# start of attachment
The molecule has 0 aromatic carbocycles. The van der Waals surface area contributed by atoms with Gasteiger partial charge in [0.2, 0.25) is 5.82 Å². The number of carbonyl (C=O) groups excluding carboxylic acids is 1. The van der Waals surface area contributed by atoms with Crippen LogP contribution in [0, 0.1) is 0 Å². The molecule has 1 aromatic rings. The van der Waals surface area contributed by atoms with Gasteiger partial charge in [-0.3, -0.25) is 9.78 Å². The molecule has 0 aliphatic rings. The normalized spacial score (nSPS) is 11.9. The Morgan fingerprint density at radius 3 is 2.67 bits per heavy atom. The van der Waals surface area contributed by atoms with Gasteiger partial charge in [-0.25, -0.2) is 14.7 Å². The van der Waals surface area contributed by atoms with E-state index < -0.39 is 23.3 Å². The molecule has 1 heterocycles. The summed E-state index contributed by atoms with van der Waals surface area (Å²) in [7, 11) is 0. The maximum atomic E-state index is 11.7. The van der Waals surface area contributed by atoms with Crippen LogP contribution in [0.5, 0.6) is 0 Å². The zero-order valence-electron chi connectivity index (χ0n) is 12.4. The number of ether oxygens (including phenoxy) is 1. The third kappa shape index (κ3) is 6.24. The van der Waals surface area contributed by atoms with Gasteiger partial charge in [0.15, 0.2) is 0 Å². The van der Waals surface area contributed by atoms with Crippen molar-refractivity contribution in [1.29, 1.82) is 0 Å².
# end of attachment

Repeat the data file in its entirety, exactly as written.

The molecule has 0 aromatic carbocycles. The van der Waals surface area contributed by atoms with Gasteiger partial charge in [0.2, 0.25) is 5.82 Å². The number of carbonyl (C=O) groups excluding carboxylic acids is 1. The van der Waals surface area contributed by atoms with Crippen LogP contribution in [0, 0.1) is 0 Å². The molecule has 1 aromatic rings. The van der Waals surface area contributed by atoms with Gasteiger partial charge in [-0.3, -0.25) is 9.78 Å². The molecule has 0 aliphatic rings. The normalized spacial score (nSPS) is 11.9. The Morgan fingerprint density at radius 3 is 2.67 bits per heavy atom. The van der Waals surface area contributed by atoms with Gasteiger partial charge in [-0.25, -0.2) is 14.7 Å². The van der Waals surface area contributed by atoms with E-state index < -0.39 is 23.3 Å². The molecule has 1 heterocycles. The summed E-state index contributed by atoms with van der Waals surface area (Å²) in [7, 11) is 0. The maximum atomic E-state index is 11.7. The van der Waals surface area contributed by atoms with Crippen LogP contribution in [0.5, 0.6) is 0 Å². The zero-order valence-electron chi connectivity index (χ0n) is 12.4. The number of ether oxygens (including phenoxy) is 1. The third kappa shape index (κ3) is 6.24. The van der Waals surface area contributed by atoms with Gasteiger partial charge in [0.15, 0.2) is 0 Å². The van der Waals surface area contributed by atoms with Crippen molar-refractivity contribution in [1.29, 1.82) is 0 Å².